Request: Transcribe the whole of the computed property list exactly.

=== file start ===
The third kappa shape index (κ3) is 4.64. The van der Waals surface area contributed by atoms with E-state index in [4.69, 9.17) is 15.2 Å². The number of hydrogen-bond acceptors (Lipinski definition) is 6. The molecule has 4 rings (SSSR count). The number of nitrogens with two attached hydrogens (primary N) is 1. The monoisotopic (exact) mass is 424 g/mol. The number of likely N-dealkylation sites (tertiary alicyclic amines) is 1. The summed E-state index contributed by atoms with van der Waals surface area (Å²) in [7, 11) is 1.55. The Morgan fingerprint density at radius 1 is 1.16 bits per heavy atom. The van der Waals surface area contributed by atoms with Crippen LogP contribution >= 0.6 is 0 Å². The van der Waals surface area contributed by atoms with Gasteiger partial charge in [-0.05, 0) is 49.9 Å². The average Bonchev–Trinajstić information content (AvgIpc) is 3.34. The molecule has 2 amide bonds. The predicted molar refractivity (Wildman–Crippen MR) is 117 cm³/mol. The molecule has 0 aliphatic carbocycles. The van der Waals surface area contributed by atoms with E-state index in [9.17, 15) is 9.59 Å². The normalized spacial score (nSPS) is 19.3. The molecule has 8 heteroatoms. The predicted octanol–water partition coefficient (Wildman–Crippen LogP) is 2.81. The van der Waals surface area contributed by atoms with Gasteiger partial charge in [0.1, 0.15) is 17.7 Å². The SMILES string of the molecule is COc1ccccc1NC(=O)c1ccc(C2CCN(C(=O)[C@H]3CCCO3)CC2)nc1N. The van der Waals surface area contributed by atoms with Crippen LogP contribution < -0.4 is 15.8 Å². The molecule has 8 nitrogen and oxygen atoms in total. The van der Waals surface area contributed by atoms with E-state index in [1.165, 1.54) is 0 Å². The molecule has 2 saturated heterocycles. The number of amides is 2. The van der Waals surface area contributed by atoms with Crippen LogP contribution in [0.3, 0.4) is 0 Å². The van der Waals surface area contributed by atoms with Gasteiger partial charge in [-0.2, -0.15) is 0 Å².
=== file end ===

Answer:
The third kappa shape index (κ3) is 4.64. The van der Waals surface area contributed by atoms with E-state index in [4.69, 9.17) is 15.2 Å². The number of hydrogen-bond acceptors (Lipinski definition) is 6. The molecule has 4 rings (SSSR count). The number of nitrogens with two attached hydrogens (primary N) is 1. The monoisotopic (exact) mass is 424 g/mol. The number of likely N-dealkylation sites (tertiary alicyclic amines) is 1. The summed E-state index contributed by atoms with van der Waals surface area (Å²) in [7, 11) is 1.55. The Morgan fingerprint density at radius 1 is 1.16 bits per heavy atom. The van der Waals surface area contributed by atoms with Crippen LogP contribution >= 0.6 is 0 Å². The van der Waals surface area contributed by atoms with Gasteiger partial charge in [-0.05, 0) is 49.9 Å². The average Bonchev–Trinajstić information content (AvgIpc) is 3.34. The molecule has 2 amide bonds. The predicted molar refractivity (Wildman–Crippen MR) is 117 cm³/mol. The molecule has 0 aliphatic carbocycles. The van der Waals surface area contributed by atoms with E-state index in [9.17, 15) is 9.59 Å². The normalized spacial score (nSPS) is 19.3. The molecule has 8 heteroatoms. The predicted octanol–water partition coefficient (Wildman–Crippen LogP) is 2.81. The van der Waals surface area contributed by atoms with Gasteiger partial charge in [0.1, 0.15) is 17.7 Å². The SMILES string of the molecule is COc1ccccc1NC(=O)c1ccc(C2CCN(C(=O)[C@H]3CCCO3)CC2)nc1N. The van der Waals surface area contributed by atoms with Crippen LogP contribution < -0.4 is 15.8 Å². The molecule has 8 nitrogen and oxygen atoms in total. The van der Waals surface area contributed by atoms with E-state index in [1.165, 1.54) is 0 Å². The molecule has 2 saturated heterocycles. The number of amides is 2. The van der Waals surface area contributed by atoms with Crippen LogP contribution in [0.3, 0.4) is 0 Å². The van der Waals surface area contributed by atoms with Gasteiger partial charge in [-0.2, -0.15) is 0 Å².